There was a time, my dear, when I would have given you anything but it seems that desire has left me. I want to and wishing that strange hold would grab me again, darling, but no it will not come to me again.

Of the many pleasantries given that evening the old lady of the York estate was plentiful and gracious. That being said it was full of public school people who went in two directions Oxford and Cambridge. The night was long for those who did not know what the rules were but quite pleasant for the intended guest. The little girl, who had grown up, sat stifled and mystified. It was something that was hard to place the exact meaning or customs to. Regardless, she was there. Her father’s mother was the host.

In the cities the sickness spread quickly down the streets. The quarantine was tempted but failed to deliver the promised desires from the officials. The days when the plague came the quarantine was said to be problematic. She heard the men argue about the various effectiveness of each protocol. It did not matter much because to enact each policy would have to go before the Parliament. Her father was always reticent on the Parliament. The rich and poor all fell ill, and time was ticking for all of the cities.

The boat arrived in Normandy long after midnight. A dark hair woman, with fancy curls and a dress that could only be described as Parisian greeted her. The stayed for a few months in the Norman coast before word had it that “King Cholera” had abated in the city. That was hardly the truth but the grand arcades had been calling Isabelle and Catherine. The air of the city was quite chilling, as it was dry but frigid. The men rattled about with top hats and rage of a thousand venders pushing back and forth halting for nothing. The chapels came to life occasionally of lost archaic Catholic proceedings that Catherine was quite unaware of. Then more men rushed in the Blue coats and rifles. All the merchants decided to join the fray constructing barricades; the banquet was squashed but the city of Paris decided to revolt. What a time to visit!

The fires and the random gunshots seemed to contradict the angry jubilation. The Parisian were jollier than normal and greeted anyone with out a guardsman uniform with a smile and, “Bonne nuit Citizen!” There was drinking and building all throughout the city. The girls took their wills and help build the fortification. Then the crowd swept them towards toward the palace with the National Guard waving the flag of the republic. The vigil in front of the Palace lasted for days with news streaming in and out. “Á bas Guizot!” Guizot was sacked. Then with in day the Bourgeois King abdicated himself.

Catherine was rich with reading of the policies of her father and the memories of reading the Putney debates talked to the gatherings the best she could for an English woman. The French minded little that she was English but they lacked the decorum of the English gentry gently pushing her aside. But it was the revolution, unexpected for the wintertime and she was too curious! See if they could stop her! There was a debated about the flag at the Hotel Mangtigon, Blanqui fresh from he release from prison led a few hundred people over the gates, then denounced the reliance of the Nation Guard and proclaimed only the Red Flag should be considered and then climbed over gates again. The Fledgling republic picked the tri-colour flag.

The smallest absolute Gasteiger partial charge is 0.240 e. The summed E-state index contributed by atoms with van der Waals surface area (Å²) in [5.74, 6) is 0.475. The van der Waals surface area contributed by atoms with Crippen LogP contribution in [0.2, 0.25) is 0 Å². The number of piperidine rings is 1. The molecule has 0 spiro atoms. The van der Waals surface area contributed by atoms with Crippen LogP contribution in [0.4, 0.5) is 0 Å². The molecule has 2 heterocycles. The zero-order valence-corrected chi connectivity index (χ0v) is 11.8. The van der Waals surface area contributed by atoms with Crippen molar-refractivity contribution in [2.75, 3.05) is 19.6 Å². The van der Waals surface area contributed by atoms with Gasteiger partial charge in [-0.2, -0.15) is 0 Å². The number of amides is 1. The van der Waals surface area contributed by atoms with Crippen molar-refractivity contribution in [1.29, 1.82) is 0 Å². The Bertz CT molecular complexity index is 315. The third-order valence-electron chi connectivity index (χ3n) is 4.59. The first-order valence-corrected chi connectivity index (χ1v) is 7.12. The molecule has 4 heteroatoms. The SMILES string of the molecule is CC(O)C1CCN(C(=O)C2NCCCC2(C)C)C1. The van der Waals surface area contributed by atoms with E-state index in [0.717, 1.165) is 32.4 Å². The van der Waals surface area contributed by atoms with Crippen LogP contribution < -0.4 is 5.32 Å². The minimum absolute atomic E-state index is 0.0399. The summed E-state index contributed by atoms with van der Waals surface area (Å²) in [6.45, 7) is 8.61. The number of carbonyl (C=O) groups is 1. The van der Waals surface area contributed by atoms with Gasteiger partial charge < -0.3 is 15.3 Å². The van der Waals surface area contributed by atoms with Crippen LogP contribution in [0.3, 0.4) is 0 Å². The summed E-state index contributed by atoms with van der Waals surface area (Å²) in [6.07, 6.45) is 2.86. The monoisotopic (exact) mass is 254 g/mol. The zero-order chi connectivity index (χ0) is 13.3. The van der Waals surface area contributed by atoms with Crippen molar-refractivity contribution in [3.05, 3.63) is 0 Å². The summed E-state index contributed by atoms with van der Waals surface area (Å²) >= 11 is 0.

The participation of the republic was difficult and only a nom de plum allowed her participate. She had George translate her writings and they quickly went to press. Marx was only two buildings down publishing pamphlets. Then Prouduhn would walk about with a crowd of people talking excitedly about the various possibilities. The Germans and the Italians had joined the revolution fever. The Second Republic was named the “Democratic and Social Republic.” Then work houses were created and then quickly slavery was abolished.

When the demonstrations of May happened Catherine was quite curious on the new phase. The worker lined the streets and assembled together demanding small things. Blanqui was arrested quickly and a few other arrest, about a hundred happened with in a span of two weeks. The printing house of her paper was set ablaze. The workers quickly assembled with riffles and their numbers putting together a defense. Work stopped in much of the city. The National Guard arrived in mass. They fired with out hesitation. The workers were far outmatched and quickly succumbed to the volleys. Then to top it off Louis-Napoleon Bonaparte the Third was elected president.

Catherine wounded in pride returned to London. Her father had no questions for her but welcomed her home. He had a fine meal made for her. He had purchased books for her to read, all the classics of the Greeks. She was despondent by the fog of London but quickly grew her spirits. She took the midday strolls and visited as many parts of London she could think of. It was humdrum and nice but missing the vital element. There was something… Something… something…

The epidemic reemerged vigorously. The blocks that were affected the most seemed to be hit especially hard this round. The effects were slow the first few outbreaks but this time it was immediately. Her father spent nights and days meeting with the various governments and doctors. They had no clue. Houses were abandoned and fumigated but still there was no abating the epidemic. Then her father became gaunt and died very quickly. She rode with his body to York to meet the hostess. She stayed only one night/ The old duchess said:

There was a time, my dear, when I would have given you anything but it seems that desire has left me. I want to and wishing that strange hold would grab me again, darling, but no it will not come to me again.

 

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